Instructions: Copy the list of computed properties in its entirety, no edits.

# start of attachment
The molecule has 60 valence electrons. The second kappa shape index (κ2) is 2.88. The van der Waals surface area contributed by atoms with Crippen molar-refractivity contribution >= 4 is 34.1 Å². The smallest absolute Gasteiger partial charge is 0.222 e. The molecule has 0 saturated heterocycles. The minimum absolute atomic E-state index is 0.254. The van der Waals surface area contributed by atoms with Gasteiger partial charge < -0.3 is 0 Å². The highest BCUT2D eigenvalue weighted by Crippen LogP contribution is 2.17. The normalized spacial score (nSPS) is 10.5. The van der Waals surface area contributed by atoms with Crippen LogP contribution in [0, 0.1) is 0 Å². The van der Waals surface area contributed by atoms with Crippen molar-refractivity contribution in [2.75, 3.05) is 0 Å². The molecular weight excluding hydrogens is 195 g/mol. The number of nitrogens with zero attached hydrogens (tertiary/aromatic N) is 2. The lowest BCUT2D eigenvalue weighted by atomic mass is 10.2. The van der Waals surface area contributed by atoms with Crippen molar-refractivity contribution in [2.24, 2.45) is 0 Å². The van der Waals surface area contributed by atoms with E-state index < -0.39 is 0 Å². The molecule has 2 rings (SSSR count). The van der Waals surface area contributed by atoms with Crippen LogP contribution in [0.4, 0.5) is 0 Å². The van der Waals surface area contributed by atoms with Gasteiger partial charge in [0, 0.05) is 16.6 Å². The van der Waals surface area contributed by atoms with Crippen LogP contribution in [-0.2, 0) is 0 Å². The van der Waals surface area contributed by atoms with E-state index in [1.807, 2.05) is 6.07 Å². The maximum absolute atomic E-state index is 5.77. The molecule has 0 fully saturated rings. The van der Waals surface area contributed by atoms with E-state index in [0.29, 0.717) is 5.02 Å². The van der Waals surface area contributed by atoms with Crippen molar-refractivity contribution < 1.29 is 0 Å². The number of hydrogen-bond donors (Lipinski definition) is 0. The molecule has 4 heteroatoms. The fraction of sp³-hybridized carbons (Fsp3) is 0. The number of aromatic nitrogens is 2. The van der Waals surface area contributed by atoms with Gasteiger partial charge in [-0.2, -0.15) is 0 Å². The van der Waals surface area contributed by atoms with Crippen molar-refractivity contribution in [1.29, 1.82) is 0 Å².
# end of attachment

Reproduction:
The molecule has 60 valence electrons. The second kappa shape index (κ2) is 2.88. The van der Waals surface area contributed by atoms with Crippen molar-refractivity contribution >= 4 is 34.1 Å². The smallest absolute Gasteiger partial charge is 0.222 e. The molecule has 0 saturated heterocycles. The minimum absolute atomic E-state index is 0.254. The van der Waals surface area contributed by atoms with Gasteiger partial charge < -0.3 is 0 Å². The highest BCUT2D eigenvalue weighted by Crippen LogP contribution is 2.17. The normalized spacial score (nSPS) is 10.5. The van der Waals surface area contributed by atoms with Crippen LogP contribution in [0, 0.1) is 0 Å². The van der Waals surface area contributed by atoms with Crippen molar-refractivity contribution in [2.75, 3.05) is 0 Å². The molecular weight excluding hydrogens is 195 g/mol. The number of nitrogens with zero attached hydrogens (tertiary/aromatic N) is 2. The lowest BCUT2D eigenvalue weighted by atomic mass is 10.2. The van der Waals surface area contributed by atoms with Crippen molar-refractivity contribution in [2.24, 2.45) is 0 Å². The van der Waals surface area contributed by atoms with E-state index < -0.39 is 0 Å². The molecule has 2 rings (SSSR count). The van der Waals surface area contributed by atoms with Crippen LogP contribution in [0.4, 0.5) is 0 Å². The van der Waals surface area contributed by atoms with Gasteiger partial charge in [0, 0.05) is 16.6 Å². The van der Waals surface area contributed by atoms with Crippen LogP contribution in [-0.2, 0) is 0 Å². The van der Waals surface area contributed by atoms with E-state index in [1.807, 2.05) is 6.07 Å². The maximum absolute atomic E-state index is 5.77. The molecule has 0 fully saturated rings. The van der Waals surface area contributed by atoms with E-state index in [0.29, 0.717) is 5.02 Å². The van der Waals surface area contributed by atoms with Crippen molar-refractivity contribution < 1.29 is 0 Å². The number of hydrogen-bond donors (Lipinski definition) is 0. The molecule has 4 heteroatoms. The fraction of sp³-hybridized carbons (Fsp3) is 0. The number of aromatic nitrogens is 2. The van der Waals surface area contributed by atoms with Gasteiger partial charge in [-0.2, -0.15) is 0 Å². The van der Waals surface area contributed by atoms with Crippen molar-refractivity contribution in [1.29, 1.82) is 0 Å².